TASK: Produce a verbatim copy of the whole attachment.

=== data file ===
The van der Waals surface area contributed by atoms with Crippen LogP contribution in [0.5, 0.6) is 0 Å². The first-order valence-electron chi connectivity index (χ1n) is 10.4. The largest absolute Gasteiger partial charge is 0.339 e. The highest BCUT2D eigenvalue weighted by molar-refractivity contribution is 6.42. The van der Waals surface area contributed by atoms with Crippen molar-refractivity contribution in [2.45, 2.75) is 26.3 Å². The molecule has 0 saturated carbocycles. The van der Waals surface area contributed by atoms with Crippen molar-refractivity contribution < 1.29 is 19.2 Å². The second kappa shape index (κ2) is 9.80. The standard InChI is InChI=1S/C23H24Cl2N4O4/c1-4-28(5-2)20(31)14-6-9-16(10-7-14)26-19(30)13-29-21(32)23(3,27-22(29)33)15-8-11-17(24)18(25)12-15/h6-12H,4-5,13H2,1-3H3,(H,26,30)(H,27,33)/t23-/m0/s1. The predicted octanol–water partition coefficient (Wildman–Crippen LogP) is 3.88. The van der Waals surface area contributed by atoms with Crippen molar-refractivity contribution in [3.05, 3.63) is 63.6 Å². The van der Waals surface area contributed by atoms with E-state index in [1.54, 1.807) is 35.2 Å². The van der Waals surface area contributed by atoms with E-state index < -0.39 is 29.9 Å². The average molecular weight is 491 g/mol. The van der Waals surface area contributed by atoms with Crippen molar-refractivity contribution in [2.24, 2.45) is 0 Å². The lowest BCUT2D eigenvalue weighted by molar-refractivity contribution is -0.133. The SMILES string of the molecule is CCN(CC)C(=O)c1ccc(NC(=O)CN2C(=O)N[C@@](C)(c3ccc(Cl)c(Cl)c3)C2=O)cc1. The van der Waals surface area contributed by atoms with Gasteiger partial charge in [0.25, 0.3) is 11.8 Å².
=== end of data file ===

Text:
The van der Waals surface area contributed by atoms with Crippen LogP contribution in [0.5, 0.6) is 0 Å². The first-order valence-electron chi connectivity index (χ1n) is 10.4. The largest absolute Gasteiger partial charge is 0.339 e. The highest BCUT2D eigenvalue weighted by molar-refractivity contribution is 6.42. The van der Waals surface area contributed by atoms with Crippen molar-refractivity contribution in [2.45, 2.75) is 26.3 Å². The molecule has 0 saturated carbocycles. The van der Waals surface area contributed by atoms with Crippen molar-refractivity contribution < 1.29 is 19.2 Å². The second kappa shape index (κ2) is 9.80. The standard InChI is InChI=1S/C23H24Cl2N4O4/c1-4-28(5-2)20(31)14-6-9-16(10-7-14)26-19(30)13-29-21(32)23(3,27-22(29)33)15-8-11-17(24)18(25)12-15/h6-12H,4-5,13H2,1-3H3,(H,26,30)(H,27,33)/t23-/m0/s1. The predicted octanol–water partition coefficient (Wildman–Crippen LogP) is 3.88. The van der Waals surface area contributed by atoms with Crippen molar-refractivity contribution in [3.05, 3.63) is 63.6 Å². The van der Waals surface area contributed by atoms with E-state index in [1.54, 1.807) is 35.2 Å². The van der Waals surface area contributed by atoms with E-state index < -0.39 is 29.9 Å². The average molecular weight is 491 g/mol. The van der Waals surface area contributed by atoms with Crippen molar-refractivity contribution in [2.24, 2.45) is 0 Å². The lowest BCUT2D eigenvalue weighted by molar-refractivity contribution is -0.133. The SMILES string of the molecule is CCN(CC)C(=O)c1ccc(NC(=O)CN2C(=O)N[C@@](C)(c3ccc(Cl)c(Cl)c3)C2=O)cc1. The van der Waals surface area contributed by atoms with Gasteiger partial charge in [0.25, 0.3) is 11.8 Å².